Clearly we are in a high-supply sexual economy where men can attempt to obtain sex without a promise to share anything past their germs and where women are exposing their bloodstreams and eggs to men whom they don’t trust enough to water their plants while they are out of town.
But why do some men (and women) believe sex is necessary before a commitment? They believe a few myths of sexuality.
1. Sexual chemistry helps relationships.
Many people believe that jumping into bed in the early stages of a relationship is a way to test sexual compatibility, a way to audition a man, if you will.
If this theory were true, then people who do not test out sexual chemistry before commitment should have shorter, more unhappy relationships.
But psychology professor Dean Busby and his colleagues at Brigham Young University were unable to make this connection in a study of more than 2,000 couples. People with good sexual chemistry early on did not stay together longer. In fact, they broke up earlier.
“Player men tend to go on an
endless search for Miss Right.”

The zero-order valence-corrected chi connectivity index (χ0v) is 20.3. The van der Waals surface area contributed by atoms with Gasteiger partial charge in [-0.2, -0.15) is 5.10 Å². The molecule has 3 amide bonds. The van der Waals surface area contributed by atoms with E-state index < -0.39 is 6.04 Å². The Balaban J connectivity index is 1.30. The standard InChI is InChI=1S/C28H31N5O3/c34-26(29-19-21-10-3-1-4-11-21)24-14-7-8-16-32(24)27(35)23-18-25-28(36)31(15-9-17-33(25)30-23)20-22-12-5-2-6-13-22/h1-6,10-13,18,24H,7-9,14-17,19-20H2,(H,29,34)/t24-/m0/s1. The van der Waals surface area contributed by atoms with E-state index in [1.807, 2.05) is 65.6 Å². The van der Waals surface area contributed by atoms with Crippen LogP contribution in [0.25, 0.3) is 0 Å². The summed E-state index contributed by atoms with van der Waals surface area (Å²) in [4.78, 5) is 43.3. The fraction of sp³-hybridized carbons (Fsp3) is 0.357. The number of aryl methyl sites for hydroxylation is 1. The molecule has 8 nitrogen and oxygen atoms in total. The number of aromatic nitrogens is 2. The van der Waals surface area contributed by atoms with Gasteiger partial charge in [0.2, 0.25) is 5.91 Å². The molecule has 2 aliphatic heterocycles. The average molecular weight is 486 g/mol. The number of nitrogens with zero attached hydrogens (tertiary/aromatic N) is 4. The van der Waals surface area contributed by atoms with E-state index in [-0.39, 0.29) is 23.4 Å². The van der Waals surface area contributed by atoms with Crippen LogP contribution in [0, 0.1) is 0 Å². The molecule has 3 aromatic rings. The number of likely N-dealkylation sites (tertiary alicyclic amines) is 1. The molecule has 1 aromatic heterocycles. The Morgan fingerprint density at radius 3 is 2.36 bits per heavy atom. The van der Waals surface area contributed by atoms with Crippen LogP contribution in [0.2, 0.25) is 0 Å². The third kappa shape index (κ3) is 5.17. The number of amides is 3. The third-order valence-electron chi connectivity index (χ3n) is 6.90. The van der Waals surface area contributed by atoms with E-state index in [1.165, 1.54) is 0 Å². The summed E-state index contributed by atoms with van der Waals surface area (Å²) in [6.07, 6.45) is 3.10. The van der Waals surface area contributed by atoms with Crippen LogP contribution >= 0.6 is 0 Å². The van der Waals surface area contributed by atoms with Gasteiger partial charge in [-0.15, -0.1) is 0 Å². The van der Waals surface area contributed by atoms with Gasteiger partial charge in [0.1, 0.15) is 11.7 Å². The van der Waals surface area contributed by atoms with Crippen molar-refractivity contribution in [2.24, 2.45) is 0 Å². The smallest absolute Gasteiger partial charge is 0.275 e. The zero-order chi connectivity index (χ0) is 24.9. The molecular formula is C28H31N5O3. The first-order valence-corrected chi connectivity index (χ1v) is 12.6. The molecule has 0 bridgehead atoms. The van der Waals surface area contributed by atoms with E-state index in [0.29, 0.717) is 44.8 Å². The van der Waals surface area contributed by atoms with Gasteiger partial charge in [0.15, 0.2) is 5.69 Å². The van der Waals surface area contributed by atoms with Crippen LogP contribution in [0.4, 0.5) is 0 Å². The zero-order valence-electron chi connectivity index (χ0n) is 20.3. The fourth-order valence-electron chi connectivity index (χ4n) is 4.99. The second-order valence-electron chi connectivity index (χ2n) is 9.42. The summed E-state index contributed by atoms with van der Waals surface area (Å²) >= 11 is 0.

2. It’s old fashioned to make a verbal commitment first.
In fact, there’s good news about having higher levels of commitment before beginning a sexual relationship. Sandra Metts Ph.D., a professor of communication at Illinois State University, headed a study called the “Passion Turning Point” in which she looked at which came first, the words “I love you” or sex with 286 college students.
Her results are fascinating. If couples made a commitment to be exclusive before they had sex, then their sexual experience became a positive turning point in their relationship. It increased mutual understanding, trust and sense of security.
But when a commitment was not obtained before the onset of sex, the sex was more often considered a negative turning point that evoked regret, uncertainty, discomfort, and prompted apologies.
3. The more partners, the more likely to find “The One.”
But it’s actually the opposite. Loving fewer makes you love harder.
Renowned evolutionary psychology professor David Buss at the University of Texas at Austin and Martie G. Haselton at the University of California, Los Angeles found that the more previous sexual partners a man has, the more likely he is to quickly perceive diminished attractiveness in a woman after first intercourse. Player men tend to go on an endless search for Miss Right.